A decade ago, websites were more like the company brochure, except that it could be accessed online. That has changed. Now, customers research product features on multiple sites before they make up their minds. The more information companies provide to help customers, the higher the possibility of a sale.
"It is important to change when markets change. When customers change. Analytics gives you hints but you have to keep watching"
Analytics can pinpoint behavioral changes online. By studying individual behavior, HubSpot helps document the stages of a customer journey. Retracing the steps by customers who have converted makes it possible to uncover patterns in reverse. It’s a deep study and requires going through multiple instances to find connections.
HubSpot can highlight all the important points of the journey, starting from referrals to the information and content they went through. Analytics should not be treated like medical lab reports where the health of a company is set within a certain range and fluctuations within that are seen as acceptable. Underlying shifts need to be determined
Breakthroughs need fresh thinking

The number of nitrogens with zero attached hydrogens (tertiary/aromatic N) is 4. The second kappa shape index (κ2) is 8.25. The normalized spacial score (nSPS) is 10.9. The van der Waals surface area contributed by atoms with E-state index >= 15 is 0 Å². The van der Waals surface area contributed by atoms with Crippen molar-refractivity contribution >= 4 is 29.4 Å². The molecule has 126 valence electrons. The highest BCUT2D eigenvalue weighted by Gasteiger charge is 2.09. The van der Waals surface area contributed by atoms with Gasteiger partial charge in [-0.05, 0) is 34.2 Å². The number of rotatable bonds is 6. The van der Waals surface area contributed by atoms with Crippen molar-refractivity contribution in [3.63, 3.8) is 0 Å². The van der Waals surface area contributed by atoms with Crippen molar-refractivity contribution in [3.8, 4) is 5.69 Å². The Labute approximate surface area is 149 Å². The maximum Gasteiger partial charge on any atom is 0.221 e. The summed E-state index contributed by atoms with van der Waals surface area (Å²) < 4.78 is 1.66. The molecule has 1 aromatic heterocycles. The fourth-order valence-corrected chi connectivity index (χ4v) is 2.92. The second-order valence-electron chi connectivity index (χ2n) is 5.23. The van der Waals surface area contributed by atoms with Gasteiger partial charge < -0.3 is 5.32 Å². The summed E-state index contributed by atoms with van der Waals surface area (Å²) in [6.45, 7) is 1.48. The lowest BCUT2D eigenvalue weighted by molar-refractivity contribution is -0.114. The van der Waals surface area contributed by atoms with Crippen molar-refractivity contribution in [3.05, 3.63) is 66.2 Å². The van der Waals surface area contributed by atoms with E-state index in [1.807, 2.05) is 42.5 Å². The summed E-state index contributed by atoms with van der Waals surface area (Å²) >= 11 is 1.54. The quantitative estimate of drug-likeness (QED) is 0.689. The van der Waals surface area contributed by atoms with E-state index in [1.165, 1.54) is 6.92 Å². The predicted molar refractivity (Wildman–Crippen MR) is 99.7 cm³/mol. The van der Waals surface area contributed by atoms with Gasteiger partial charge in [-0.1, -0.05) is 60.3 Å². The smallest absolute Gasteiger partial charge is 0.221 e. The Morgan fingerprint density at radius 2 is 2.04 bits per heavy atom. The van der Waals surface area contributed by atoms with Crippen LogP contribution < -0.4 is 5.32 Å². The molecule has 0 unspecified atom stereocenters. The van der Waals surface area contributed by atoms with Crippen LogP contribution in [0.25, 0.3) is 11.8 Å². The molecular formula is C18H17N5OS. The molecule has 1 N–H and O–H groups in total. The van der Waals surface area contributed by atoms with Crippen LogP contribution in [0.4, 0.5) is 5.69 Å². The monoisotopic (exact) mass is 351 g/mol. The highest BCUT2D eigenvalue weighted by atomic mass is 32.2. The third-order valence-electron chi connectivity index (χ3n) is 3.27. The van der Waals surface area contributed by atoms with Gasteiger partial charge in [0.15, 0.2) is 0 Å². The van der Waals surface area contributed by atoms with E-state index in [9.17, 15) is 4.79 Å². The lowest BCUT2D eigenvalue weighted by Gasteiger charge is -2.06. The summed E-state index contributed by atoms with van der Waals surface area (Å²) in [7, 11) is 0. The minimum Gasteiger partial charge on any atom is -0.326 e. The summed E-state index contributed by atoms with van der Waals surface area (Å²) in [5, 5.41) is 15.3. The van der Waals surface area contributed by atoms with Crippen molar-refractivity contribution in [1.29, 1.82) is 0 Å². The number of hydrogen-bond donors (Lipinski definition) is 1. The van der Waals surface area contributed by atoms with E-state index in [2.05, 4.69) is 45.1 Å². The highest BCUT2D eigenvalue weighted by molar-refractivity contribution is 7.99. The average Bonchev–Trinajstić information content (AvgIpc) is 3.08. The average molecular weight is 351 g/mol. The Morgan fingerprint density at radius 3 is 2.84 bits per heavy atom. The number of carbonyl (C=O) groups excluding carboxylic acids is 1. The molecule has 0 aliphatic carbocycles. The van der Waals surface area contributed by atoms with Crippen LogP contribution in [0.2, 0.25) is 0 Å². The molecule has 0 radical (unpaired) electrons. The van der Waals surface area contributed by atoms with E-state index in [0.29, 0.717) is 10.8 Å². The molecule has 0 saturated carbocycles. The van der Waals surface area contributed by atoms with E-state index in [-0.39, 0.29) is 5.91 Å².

We’re still at an early stage in managing and understanding data well. Most of what is measured may not be crucial to persuasion and choice. But getting data around those metrics is an evolving field.
Even in web analytics, traffic increases are seen as the yardstick for a website growing popular. But that may not be the most accurate conclusion. Time spent on the site is a useful starting point. People spend time on a site only when they are interested in what the website has to offer.
For an ecommerce site, attracting paying customers is the most important objective. However, customers have a wide set of choices today. So, ecommerce websites have to find deeper ways to determine what will work. Page loading time was seen as an important metric. Now, that all the top sites know about it and have ensured fast loading times, it is no longer a differentiator.
It could be that voice search will soon grow to be an important aspect of ecommerce. And sites which transcribe voice searches well to present the right set of options will find their sales surging. But the technology around voice search and understanding how to use it with all regional accents around the world is a tough technical problem to solve.
In future, voice search will be another important layer, just like normal search has been since the early days of the internet. Peeling back the layers, adding new functionality and determining what customers want is an ongoing process because each of us develops our own preferences.
Even with the existing metrics, HubSpot helps you see more than what’s available on the surface. For that, you will have to dig deeper and build the non-obvious connections. And there are several resources to refer.
Talk to us on how analytics can deepen your customer connect and build many more in future